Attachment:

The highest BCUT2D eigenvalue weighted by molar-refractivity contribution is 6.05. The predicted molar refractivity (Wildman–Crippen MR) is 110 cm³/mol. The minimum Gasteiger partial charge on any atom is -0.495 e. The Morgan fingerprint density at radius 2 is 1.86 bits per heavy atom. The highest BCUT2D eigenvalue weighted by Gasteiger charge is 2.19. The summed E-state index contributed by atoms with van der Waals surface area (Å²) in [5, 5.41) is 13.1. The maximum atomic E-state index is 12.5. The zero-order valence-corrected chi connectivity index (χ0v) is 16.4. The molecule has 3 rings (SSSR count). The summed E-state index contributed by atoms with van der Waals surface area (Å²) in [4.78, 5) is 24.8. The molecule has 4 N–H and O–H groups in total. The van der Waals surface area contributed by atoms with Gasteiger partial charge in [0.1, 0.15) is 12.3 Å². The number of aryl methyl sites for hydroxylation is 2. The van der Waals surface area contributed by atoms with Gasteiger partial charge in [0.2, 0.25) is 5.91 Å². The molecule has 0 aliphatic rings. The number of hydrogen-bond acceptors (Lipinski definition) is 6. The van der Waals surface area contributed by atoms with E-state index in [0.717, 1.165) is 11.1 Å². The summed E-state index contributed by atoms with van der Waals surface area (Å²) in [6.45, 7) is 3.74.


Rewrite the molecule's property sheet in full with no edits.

The highest BCUT2D eigenvalue weighted by molar-refractivity contribution is 6.05. The predicted molar refractivity (Wildman–Crippen MR) is 110 cm³/mol. The minimum Gasteiger partial charge on any atom is -0.495 e. The Morgan fingerprint density at radius 2 is 1.86 bits per heavy atom. The highest BCUT2D eigenvalue weighted by Gasteiger charge is 2.19. The summed E-state index contributed by atoms with van der Waals surface area (Å²) in [5, 5.41) is 13.1. The maximum atomic E-state index is 12.5. The zero-order valence-corrected chi connectivity index (χ0v) is 16.4. The molecule has 3 rings (SSSR count). The summed E-state index contributed by atoms with van der Waals surface area (Å²) in [4.78, 5) is 24.8. The molecule has 4 N–H and O–H groups in total. The van der Waals surface area contributed by atoms with Gasteiger partial charge in [0.1, 0.15) is 12.3 Å². The number of aryl methyl sites for hydroxylation is 2. The van der Waals surface area contributed by atoms with Gasteiger partial charge in [0.2, 0.25) is 5.91 Å². The molecule has 0 aliphatic rings. The number of hydrogen-bond acceptors (Lipinski definition) is 6. The van der Waals surface area contributed by atoms with E-state index in [0.717, 1.165) is 11.1 Å². The summed E-state index contributed by atoms with van der Waals surface area (Å²) in [6.45, 7) is 3.74.